Never Goin' Back is a dumb, aimless film about dumb, aimless characters. Imagine going to a party where you meet obnoxious, shallow and boring people who you can't stand to be around and hope to never meet again. Undergoing that kind of an experience is what it feels like to watch Never Goin' Back. The screenplay by writer/director Augustine Frizzell lacks warmth, intelligence and pathos. The humor ranges from lowbrow, toilet humor to irreverent humor, but without much in terms of wit. Case in point: when Angela goes on a long, mean-spirited rant against an elderly man and his wife at a supermarket after he caught her stealing some food. Is that the way her parents raised her? Frizzelli doesn't even bother to introduce you to Angela or Jessie's parents. The only remotely funny scene involves a police officer who makes some gay jokes, but the jokes outstay they welcome. Watching Angela and Jessie vomit on their manager at the diner is disgusting and yet another example of how lazy and juvenile Never Goin' Back is.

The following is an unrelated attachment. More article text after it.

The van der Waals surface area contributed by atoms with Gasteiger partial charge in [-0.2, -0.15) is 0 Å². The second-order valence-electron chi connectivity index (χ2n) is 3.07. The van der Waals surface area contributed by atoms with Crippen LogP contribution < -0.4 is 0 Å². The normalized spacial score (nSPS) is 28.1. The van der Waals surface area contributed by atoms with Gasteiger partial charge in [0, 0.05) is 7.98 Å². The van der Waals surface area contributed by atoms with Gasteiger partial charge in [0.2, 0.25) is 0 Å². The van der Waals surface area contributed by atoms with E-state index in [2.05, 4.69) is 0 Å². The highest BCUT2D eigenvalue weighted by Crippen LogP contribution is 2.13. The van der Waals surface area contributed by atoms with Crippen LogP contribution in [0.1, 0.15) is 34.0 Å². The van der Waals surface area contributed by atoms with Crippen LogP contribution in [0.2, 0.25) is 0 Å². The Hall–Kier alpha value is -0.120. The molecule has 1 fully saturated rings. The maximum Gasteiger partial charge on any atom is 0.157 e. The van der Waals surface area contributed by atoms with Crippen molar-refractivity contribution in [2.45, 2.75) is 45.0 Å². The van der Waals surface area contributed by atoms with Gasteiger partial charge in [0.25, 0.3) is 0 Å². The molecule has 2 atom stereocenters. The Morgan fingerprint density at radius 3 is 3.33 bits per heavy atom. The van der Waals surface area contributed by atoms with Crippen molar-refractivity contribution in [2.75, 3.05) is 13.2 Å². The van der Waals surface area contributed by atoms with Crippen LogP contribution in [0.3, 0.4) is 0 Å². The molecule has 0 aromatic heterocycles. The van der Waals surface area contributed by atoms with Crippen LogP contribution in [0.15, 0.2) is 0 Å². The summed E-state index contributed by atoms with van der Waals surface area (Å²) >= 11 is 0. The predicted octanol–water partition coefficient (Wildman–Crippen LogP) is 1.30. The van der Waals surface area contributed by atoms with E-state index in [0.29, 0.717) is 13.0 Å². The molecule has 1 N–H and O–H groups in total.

A projectionist once wisely told Gene Siskel that if nothing happens during the first reel (20 minutes) of a film, the chances are that nothing will happen during the rest of the film. In the case of this particular film, he stands correct. Although it's acceptable for there to be a wafer-thin plot, there should be at least something along the lines of character development or genuine feelings within the plot to compensate. None of those elements can be found here. Even the lazy, silly ending leaves you feeling underwhelmed. Moreover Angela and Jessie have no character arc and have very little chemistry together. They're certainly no Enid and Rebecca or Romy and Michelle. With a wiser, more heartfelt and biting screenplay, Never Goin' Back could've been something along the lines of Dazed and Confused, Ghost World or Funny Ha Ha instead of being a vapid bore. It makes Harold and Kumar Go to White Castle look like a masterpiece. Even the upcoming film Support the Girls is superior to it. Never Goin' Back ultimately overstays its welcome at a running time of 83 minutes which feels more like 3 hours.
Night Comes On
18-year-old Angel Lamere (Dominique Fishback) has just been released from a juvenile detention center. She hopes to reunite to with her friend, Maya (Cymbal Byrd), to find her father and to buy a gun to avenge the murder of her mother. Her motivations for revenge evolve when she meets her 10-year-old sister, Abby (Tatum Marilyn Hall), who's living in foster care.